The Temptation of Saint Anthony | Hieronymus Bosch

Saint Anthony of Egypt

January 17. Saint Anthony was a solitary ascetic who practiced great mortification yet drew many people to himself. He responded by founding an early form of monastic life. He lived until age 105.

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Saint Charles from Sezze, Immaculate's church, Latina | Antonio Sicurezza

Saint Charles of Sezze

January 18. Like many people, Saint Charles of Sezze thought he knew what God wanted him to do with his life, only to find out that he was mistaken. Instead of going to India as a missionary, Saint Charles settled in Rome where he cooked and cared for the friary and friary chapel. While being simple, Saint Charles was no simpleton as is obvious from his life story.

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Detail from Saint John the Baptist, Saint Fabian and Saint Sebastian | Miguel Ximénez

Saint Fabian

January 19. Be careful of birds landing on your head. That happened to Saint Fabian, and it was taken as a sign that he should be elected pope. So he was. And he served for 14 years until he was martyred in 250.

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San Sebastiano | Pietro Perugino

Saint Sebastian

January 20. In art, Saint Sebastian is often depicted as standing near or strapped to a pole riddled with arrows. Indeed, he was executed by archers, but didn’t actually die. Later he was beaten to death with clubs. Little else is known about this third century martyr.

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Mosaic of Saint Agnes of Rome | Haarlemmermeerplein, Amsterdam | flickr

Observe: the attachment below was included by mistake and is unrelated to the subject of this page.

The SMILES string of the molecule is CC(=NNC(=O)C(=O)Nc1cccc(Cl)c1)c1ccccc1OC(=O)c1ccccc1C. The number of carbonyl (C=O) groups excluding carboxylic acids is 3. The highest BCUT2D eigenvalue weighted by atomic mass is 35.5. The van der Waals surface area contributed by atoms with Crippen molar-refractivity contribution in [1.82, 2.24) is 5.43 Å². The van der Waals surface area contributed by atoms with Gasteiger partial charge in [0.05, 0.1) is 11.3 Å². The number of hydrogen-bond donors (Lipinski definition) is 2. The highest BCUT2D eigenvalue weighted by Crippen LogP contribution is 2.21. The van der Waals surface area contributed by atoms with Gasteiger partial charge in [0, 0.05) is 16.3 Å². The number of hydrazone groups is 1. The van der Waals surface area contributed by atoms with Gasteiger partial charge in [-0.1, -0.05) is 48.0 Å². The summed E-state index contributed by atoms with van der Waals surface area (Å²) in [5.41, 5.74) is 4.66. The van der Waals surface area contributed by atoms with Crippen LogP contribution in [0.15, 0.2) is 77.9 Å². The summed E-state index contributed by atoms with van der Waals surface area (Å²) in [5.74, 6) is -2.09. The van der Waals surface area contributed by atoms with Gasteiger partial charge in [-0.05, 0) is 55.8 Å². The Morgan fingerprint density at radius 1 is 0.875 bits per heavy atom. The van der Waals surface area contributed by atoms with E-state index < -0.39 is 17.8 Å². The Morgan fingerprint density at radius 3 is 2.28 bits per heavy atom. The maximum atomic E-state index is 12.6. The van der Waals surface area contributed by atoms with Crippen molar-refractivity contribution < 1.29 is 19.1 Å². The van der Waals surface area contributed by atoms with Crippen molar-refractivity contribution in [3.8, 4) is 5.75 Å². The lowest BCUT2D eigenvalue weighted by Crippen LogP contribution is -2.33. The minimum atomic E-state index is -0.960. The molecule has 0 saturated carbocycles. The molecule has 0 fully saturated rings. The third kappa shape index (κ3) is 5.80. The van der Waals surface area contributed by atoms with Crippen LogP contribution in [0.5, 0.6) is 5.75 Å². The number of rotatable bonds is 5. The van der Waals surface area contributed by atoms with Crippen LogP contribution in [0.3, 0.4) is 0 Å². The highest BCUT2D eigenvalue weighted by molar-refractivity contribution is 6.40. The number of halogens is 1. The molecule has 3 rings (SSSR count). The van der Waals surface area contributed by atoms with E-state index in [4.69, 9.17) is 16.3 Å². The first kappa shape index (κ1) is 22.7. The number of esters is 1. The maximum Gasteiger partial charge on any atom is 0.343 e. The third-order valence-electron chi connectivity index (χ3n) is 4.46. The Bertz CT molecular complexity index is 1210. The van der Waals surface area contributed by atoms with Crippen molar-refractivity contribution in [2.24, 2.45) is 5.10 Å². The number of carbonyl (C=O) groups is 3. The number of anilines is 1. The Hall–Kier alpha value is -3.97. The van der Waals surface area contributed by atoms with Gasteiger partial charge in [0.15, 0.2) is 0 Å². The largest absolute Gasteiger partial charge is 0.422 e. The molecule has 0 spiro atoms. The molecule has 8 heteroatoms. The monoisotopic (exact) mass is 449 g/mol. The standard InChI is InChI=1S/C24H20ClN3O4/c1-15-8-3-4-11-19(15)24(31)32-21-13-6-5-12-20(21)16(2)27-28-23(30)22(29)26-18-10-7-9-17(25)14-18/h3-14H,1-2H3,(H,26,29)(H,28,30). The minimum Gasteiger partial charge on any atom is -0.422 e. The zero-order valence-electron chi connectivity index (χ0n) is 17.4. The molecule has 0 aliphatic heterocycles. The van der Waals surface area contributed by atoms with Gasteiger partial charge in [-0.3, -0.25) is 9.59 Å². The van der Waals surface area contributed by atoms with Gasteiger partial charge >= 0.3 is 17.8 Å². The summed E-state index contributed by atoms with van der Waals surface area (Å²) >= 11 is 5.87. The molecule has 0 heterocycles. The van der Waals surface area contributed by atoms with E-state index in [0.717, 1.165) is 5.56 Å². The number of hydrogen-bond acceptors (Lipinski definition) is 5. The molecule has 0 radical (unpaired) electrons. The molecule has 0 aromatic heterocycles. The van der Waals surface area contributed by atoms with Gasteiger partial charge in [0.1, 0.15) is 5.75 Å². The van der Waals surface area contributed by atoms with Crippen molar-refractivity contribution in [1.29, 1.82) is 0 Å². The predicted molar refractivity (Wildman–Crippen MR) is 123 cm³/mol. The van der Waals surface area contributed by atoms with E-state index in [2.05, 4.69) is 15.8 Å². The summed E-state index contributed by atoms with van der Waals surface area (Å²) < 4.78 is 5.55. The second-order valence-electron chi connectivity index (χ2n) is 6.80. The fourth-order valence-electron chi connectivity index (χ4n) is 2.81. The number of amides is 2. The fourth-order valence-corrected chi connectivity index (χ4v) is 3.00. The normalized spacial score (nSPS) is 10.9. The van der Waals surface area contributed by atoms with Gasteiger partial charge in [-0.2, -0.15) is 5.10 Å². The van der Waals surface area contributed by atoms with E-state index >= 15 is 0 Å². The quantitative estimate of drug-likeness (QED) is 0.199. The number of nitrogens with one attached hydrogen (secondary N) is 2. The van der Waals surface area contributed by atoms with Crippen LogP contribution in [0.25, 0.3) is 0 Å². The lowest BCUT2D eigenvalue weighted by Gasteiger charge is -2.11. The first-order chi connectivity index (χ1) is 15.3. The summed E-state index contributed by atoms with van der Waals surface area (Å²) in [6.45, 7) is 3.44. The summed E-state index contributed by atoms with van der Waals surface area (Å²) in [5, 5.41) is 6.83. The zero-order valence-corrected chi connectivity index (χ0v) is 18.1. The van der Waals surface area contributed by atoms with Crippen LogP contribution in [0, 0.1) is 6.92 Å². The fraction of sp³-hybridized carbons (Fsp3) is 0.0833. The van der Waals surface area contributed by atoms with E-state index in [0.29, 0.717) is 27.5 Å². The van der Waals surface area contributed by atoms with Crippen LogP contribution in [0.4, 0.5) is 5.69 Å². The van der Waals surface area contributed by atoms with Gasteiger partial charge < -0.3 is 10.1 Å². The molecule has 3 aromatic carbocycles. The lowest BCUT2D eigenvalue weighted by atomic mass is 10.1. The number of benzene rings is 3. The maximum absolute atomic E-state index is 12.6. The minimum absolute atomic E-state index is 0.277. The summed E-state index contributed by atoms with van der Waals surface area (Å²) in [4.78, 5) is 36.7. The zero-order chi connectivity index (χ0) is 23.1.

Saint Agnes

January 21. Like other young martyrs, the death of Saint Agnes reminds us that length of years is not a requirement for a holy life. Little is known about Saint Agnes other than that she was a martyr..

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San Vicente, diácono y mártir, con un donante | Tomás Giner

Saint Vincent of Zaragossa

January 22. Very little is known about Saint Vincent of Zaragossa other than some details about his martyrdom. We know that he was a deacon and that a large devoted following survived his death. Most of what we know comes from the "Acts" of Prudentius.

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Photograph of Mother Marianne Cope | anonymous

Saint Marianne Cope

January 23. Born in Germany, Saint Marianne Cope’s family soon moved to Utica, NY. In 1862 she entered the Sisters of the Third Order of Saint Francis where she served as superior for a number of years. In 1883, Saint Marianne went to Hawaii where she, and other members of her community, cared for women and girls with leprosy.

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San Francisco de Sales | Francisco Bayeu y Subías

Saint Francis de Sales

January 24. Saint Francis de Sales was born into a senatorial family where he was destined to work in government positions of authority. Instead, he felt a call to the priesthood and was ordained for the Diocese of Geneva. Later he became bishop of that diocese and was known for his gentleness and his strong defense against Calvinism. He authored a couple of books and helped found the Sisters of the Visitation.

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The Conversion on the Way to Damascus | Caravaggio

Conversion of Saint Paul

January 25. Saint Paul’s conversion on the road to Damascus was to be the turning point in his spiritual life. There he met Jesus and nothing was the same after that. Thereafter, all his zeal and energy were focused on the spread of the gospel message. We know him from his wonderful letters to the early Christian communities.

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The Martyrdom of Saint Timothy | Anonymous (Byzantine Empire)

Saints Timothy and Titus

January 26. Saint Timothy and Titus were trusted friends and co-workers with Saint Paul through many of his trials. He eventually set both up as heads of local Churches and encouraged them as would a father. Saint Paul seems to have truly relished their support and friendship.

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